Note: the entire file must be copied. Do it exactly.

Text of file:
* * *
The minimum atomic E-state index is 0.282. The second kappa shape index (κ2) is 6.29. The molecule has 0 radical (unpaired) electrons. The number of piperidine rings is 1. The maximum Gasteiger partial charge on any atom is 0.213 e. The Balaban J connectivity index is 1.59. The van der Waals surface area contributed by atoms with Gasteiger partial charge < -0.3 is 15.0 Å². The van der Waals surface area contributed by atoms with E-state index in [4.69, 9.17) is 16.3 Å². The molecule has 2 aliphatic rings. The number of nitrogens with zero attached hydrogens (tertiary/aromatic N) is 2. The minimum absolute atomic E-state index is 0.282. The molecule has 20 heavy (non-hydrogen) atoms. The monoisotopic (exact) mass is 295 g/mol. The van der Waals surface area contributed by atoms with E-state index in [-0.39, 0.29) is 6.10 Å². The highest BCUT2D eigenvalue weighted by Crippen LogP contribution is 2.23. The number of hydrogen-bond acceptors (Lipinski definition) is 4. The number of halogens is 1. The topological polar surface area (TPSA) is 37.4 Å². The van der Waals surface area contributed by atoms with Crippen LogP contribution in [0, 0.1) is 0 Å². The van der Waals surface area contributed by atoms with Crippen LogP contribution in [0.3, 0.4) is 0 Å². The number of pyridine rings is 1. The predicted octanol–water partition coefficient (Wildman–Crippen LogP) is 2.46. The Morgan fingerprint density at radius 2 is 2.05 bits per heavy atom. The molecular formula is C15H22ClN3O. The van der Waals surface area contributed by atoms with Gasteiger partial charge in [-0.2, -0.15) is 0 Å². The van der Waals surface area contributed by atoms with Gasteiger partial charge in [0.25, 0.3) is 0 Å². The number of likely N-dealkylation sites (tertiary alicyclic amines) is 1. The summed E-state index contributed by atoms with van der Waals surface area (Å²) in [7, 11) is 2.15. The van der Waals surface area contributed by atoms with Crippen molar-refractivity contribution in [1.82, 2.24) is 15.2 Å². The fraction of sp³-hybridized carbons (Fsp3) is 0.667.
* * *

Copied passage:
The minimum atomic E-state index is 0.282. The second kappa shape index (κ2) is 6.29. The molecule has 0 radical (unpaired) electrons. The number of piperidine rings is 1. The maximum Gasteiger partial charge on any atom is 0.213 e. The Balaban J connectivity index is 1.59. The van der Waals surface area contributed by atoms with Gasteiger partial charge < -0.3 is 15.0 Å². The van der Waals surface area contributed by atoms with E-state index in [4.69, 9.17) is 16.3 Å². The molecule has 2 aliphatic rings. The number of nitrogens with zero attached hydrogens (tertiary/aromatic N) is 2. The minimum absolute atomic E-state index is 0.282. The molecule has 20 heavy (non-hydrogen) atoms. The monoisotopic (exact) mass is 295 g/mol. The van der Waals surface area contributed by atoms with E-state index in [-0.39, 0.29) is 6.10 Å². The highest BCUT2D eigenvalue weighted by Crippen LogP contribution is 2.23. The number of hydrogen-bond acceptors (Lipinski definition) is 4. The number of halogens is 1. The topological polar surface area (TPSA) is 37.4 Å². The van der Waals surface area contributed by atoms with Crippen LogP contribution in [0, 0.1) is 0 Å². The van der Waals surface area contributed by atoms with Crippen LogP contribution in [0.3, 0.4) is 0 Å². The number of pyridine rings is 1. The predicted octanol–water partition coefficient (Wildman–Crippen LogP) is 2.46. The Morgan fingerprint density at radius 2 is 2.05 bits per heavy atom. The molecular formula is C15H22ClN3O. The van der Waals surface area contributed by atoms with Gasteiger partial charge in [-0.2, -0.15) is 0 Å². The van der Waals surface area contributed by atoms with Gasteiger partial charge in [0.25, 0.3) is 0 Å². The number of likely N-dealkylation sites (tertiary alicyclic amines) is 1. The summed E-state index contributed by atoms with van der Waals surface area (Å²) in [7, 11) is 2.15. The van der Waals surface area contributed by atoms with Crippen molar-refractivity contribution in [1.82, 2.24) is 15.2 Å². The fraction of sp³-hybridized carbons (Fsp3) is 0.667.